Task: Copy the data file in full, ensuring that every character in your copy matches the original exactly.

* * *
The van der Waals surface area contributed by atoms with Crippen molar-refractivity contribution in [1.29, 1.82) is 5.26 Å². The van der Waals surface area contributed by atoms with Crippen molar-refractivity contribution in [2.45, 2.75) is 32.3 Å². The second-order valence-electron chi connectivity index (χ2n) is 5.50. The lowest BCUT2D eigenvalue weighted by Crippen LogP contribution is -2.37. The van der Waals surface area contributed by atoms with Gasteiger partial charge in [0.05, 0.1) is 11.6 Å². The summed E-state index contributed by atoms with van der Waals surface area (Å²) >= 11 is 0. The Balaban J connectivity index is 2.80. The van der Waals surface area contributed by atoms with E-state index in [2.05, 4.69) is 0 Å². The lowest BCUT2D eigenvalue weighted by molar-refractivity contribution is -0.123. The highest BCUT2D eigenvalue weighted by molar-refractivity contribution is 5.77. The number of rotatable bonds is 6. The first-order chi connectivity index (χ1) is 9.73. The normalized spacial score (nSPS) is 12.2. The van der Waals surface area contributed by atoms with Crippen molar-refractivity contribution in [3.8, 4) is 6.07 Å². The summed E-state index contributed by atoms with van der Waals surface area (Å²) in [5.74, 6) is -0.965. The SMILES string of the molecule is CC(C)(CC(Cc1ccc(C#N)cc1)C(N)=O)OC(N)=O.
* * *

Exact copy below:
The van der Waals surface area contributed by atoms with Crippen molar-refractivity contribution in [1.29, 1.82) is 5.26 Å². The van der Waals surface area contributed by atoms with Crippen molar-refractivity contribution in [2.45, 2.75) is 32.3 Å². The second-order valence-electron chi connectivity index (χ2n) is 5.50. The lowest BCUT2D eigenvalue weighted by Crippen LogP contribution is -2.37. The van der Waals surface area contributed by atoms with Gasteiger partial charge in [0.05, 0.1) is 11.6 Å². The summed E-state index contributed by atoms with van der Waals surface area (Å²) >= 11 is 0. The Balaban J connectivity index is 2.80. The van der Waals surface area contributed by atoms with E-state index in [2.05, 4.69) is 0 Å². The lowest BCUT2D eigenvalue weighted by molar-refractivity contribution is -0.123. The highest BCUT2D eigenvalue weighted by molar-refractivity contribution is 5.77. The number of rotatable bonds is 6. The first-order chi connectivity index (χ1) is 9.73. The normalized spacial score (nSPS) is 12.2. The van der Waals surface area contributed by atoms with Crippen molar-refractivity contribution in [3.8, 4) is 6.07 Å². The summed E-state index contributed by atoms with van der Waals surface area (Å²) in [5.74, 6) is -0.965. The SMILES string of the molecule is CC(C)(CC(Cc1ccc(C#N)cc1)C(N)=O)OC(N)=O.